Maja Hampson

Research, zoo keeping adventures, art, unicorns

Let's talk ideologies. All of us have them, whether it's about politics or religion or sports. I'm going to introduce, very briefly, some different groups of thought about animal welfare.

Contractarianism: Animals used in ways that benefit humans

Utilitarianism: Animals used in ways to benefit a majority – the human or animal majority

Animal rights: Animals are not to be used for human gain, animals have the same right as humans

Contextual: Animals used in the context of the animal-human relationship (example: treating pets better than wildlife because of the relationship humans have with them)

Respect for nature: Animal used in the context of animal importance to nature

You may have a good sense of which camp you belong in already. If not, you might get a hint from your gut reaction to reading these descriptions. So how do these ideologies come into play when working with animals in captivity? I would argue that they influence what people perceive as good animal welfare. Animal welfare being both the physical and psychological state of an animal.

Different people have different ideas about what constitutes good animal welfare. If you've got your eyes set on a career as a zoo keeper you're going to need to learn how to deal with visitors, organizations and professionals who have differing opinions on what good animal welfare looks like.

I'll use my own personal experience as an example. I've had to deal with representatives from the Society for the Prevention of Cruelty to Animals (SPCA) while I was a zoo keeper. Some one you might be thinking “the SPCA? How could you possibly have an issue with them.” Well it's because my stance on what good animal welfare looks like is different from theirs. I respect the work they do with domestic animals but they know very little about how a zoological environment works and how to deal with captive wildlife. I personally feel that the SPCA should have no say in animal welfare matters concerning captive wildlife in zoos and aquariums, instead decisions and actions should come from an organization similar but autonomous to the Association of Zoos and Aquariums (AZA) - but that's a discussion for another day.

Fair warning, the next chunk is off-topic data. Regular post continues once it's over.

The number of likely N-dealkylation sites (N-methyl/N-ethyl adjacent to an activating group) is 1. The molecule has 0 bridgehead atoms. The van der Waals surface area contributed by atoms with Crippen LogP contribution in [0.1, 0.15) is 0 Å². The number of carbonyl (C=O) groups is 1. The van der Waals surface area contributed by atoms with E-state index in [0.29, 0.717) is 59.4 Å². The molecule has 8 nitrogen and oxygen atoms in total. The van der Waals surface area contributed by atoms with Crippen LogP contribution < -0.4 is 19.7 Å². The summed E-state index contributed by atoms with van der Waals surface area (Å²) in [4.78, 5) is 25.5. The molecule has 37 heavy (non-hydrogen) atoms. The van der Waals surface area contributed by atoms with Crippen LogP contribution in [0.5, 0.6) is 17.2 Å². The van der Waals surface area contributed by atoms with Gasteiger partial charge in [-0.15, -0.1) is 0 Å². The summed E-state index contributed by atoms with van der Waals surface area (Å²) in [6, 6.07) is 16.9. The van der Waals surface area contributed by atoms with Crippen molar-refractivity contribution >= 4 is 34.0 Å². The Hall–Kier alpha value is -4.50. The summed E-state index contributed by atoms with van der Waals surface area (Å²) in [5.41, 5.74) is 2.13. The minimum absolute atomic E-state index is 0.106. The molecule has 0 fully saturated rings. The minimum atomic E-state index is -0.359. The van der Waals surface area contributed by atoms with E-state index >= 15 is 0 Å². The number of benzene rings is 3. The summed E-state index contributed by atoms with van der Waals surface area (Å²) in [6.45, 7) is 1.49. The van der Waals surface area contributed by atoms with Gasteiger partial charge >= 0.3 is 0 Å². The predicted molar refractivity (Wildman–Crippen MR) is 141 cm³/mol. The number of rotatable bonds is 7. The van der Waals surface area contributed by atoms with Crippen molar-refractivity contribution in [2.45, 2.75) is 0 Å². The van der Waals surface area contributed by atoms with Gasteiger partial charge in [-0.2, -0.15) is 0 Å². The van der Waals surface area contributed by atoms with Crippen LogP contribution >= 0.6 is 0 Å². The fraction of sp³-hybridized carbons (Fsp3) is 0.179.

The SPCA's animal welfare guidelines are based on one measure of animal welfare called The Five Freedoms.

  1. Freedom from hunger and thirst
  2. Freedom from pain, injury, and disease
  3. Freedom from distress
  4. Freedom from discomfort
  5. Freedom to express behaviors that promote well-being.

Sounds pretty good right? But using the Five Freedoms as a catch all assessment for animal welfare is tricky when you're dealing with wild animals. The Five Freedom are pretty cut and dry for domestic animals but not wildlife – even those in captivity.

Let's end with an little exercise to hopefully help you see why it's such a difficult topic discuss. Rank these animals from WORST welfare to BEST. Compare your rankings with mine. How are they different? In what ways do you agree or disagree?

  1. A fearful dog housed in a small pen in a rescue center, getting good food and vet care
  2. A well-cared for, content and pampered dog, confined indoors with a terminal illness
  3. A moose living free in the wild, hungry, in poor condition and fearful of wolves
  4. A tiger in a large enclosure, getting good good and vet care, occasionally scared by machinery noises and pestered by obnoxious guests
  5. A loved Labrador, overweight and with congestive heart failure, allowed to run free in a big garden
  6. A dog kept for hunting, health, well fed and allowed to roam but fearful of his punitive master
  7. A much-loved beagle, showered with affection, healthy and allowed to roam free

After thinking about it, and debating with myself (because these issues are never black and white) I would rank these:

WORST 1 – 2 – 6 – 5- 4- 7- 3 BEST


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